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Herewith a brief update on progress to date with submission and approval of the Betty’s Bay Beachfront Management Plan.

The Betty’s Bay Beachfront Management Plan, paid for by donors from the Betty’s Bay Dune Interest Group and the Betty’s Bay Ratepayers Association, has been submitted to the Department of Environmental Affairs and Development Planning (DEADP) by the Overstrand Municipality (OSM) late last year.  It was hoped that the plan would be approved by DEADP before the Christmas break, as they have been consulted during the generation of the plan.

Sadly this did not happen and DEADP has responded only by mid-February 2016 requesting changes to be made to the Plan.  At a meeting held on 22 March and attended by the BB and PB Ratepayer Associations, the BB Dune Interest Group, OSM and Cape Nature it was explained that DEADP felt that some aspects of the Plan (construction of boardwalks) would have to trigger an Environmental Impact Assessment process and OSM had been requested to remove reference to boardwalks as this could always be added later after the required procedure had been followed. 

DEADP also provided a template, previously used for maintenance of riverbanks, which they are comfortable with and which they would like to develop for use in other sand encroachment situations with BB and PB serving as a pilot project.  The OSM has undertaken to make the changes to the Plan (at no further cost to the ratepayers), with emphasis on re-instating the parking area and the dune system to the conditions of ten years ago based on the “like for like” principle in the law, and to resubmit it to DEADP as Maintenance Management Plan.  This first draft of the revised document is being circulated informally (also to DEADP) for comment before formal submission.  It is hoped (no firm undertakings!) that the revised Plan would be approved by mid-April.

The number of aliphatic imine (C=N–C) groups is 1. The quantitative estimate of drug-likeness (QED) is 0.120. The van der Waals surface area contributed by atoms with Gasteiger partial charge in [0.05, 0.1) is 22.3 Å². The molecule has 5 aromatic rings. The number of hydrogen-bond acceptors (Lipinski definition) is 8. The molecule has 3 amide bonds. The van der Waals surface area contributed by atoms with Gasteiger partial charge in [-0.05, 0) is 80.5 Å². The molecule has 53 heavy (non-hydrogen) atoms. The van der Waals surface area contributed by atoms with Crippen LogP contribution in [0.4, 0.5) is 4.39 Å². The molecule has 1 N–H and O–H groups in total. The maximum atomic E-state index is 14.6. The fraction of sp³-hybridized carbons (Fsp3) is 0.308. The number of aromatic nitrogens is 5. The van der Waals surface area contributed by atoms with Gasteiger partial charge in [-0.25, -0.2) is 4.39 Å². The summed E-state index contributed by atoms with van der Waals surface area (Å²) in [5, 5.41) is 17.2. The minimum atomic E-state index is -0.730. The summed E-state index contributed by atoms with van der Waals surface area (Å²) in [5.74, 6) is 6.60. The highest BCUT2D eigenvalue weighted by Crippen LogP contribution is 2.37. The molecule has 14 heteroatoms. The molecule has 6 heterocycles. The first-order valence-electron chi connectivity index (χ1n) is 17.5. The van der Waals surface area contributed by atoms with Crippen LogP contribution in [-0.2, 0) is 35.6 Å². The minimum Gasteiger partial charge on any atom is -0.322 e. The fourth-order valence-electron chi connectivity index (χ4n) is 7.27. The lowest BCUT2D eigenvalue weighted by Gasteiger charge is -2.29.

Unfortunately funding is now becoming even more problematic.  The little money that the OSM has available for implementation has to be spend before their financial yearend or be lost and it seems unlikely that this the tender and contracting process will be possible in time.  The funding by central Government for the Work for Coast job creation programme also seems to be in jeopardy due to promises made by Government to the #everythingmustfall movements and we are still waiting for confirmation on the actual funding available. 

The OSM has approached the City of Cape Town to borrow one of their bulldozers to move sand during the winter months, but funding for the relocation and the fuel for the machine still needs to be secured.  Funding from the central Government Municipal Infrastructure Fund is being investigated.

On the bright side is heartening to note that the OSM Department of Environmental Management and also Cape Nature is fully committed to, in partnership with the ratepayers, expedite this process. 


Gottlieb van der Merwe Pr Eng
Specialty Group Manager - System Engineering

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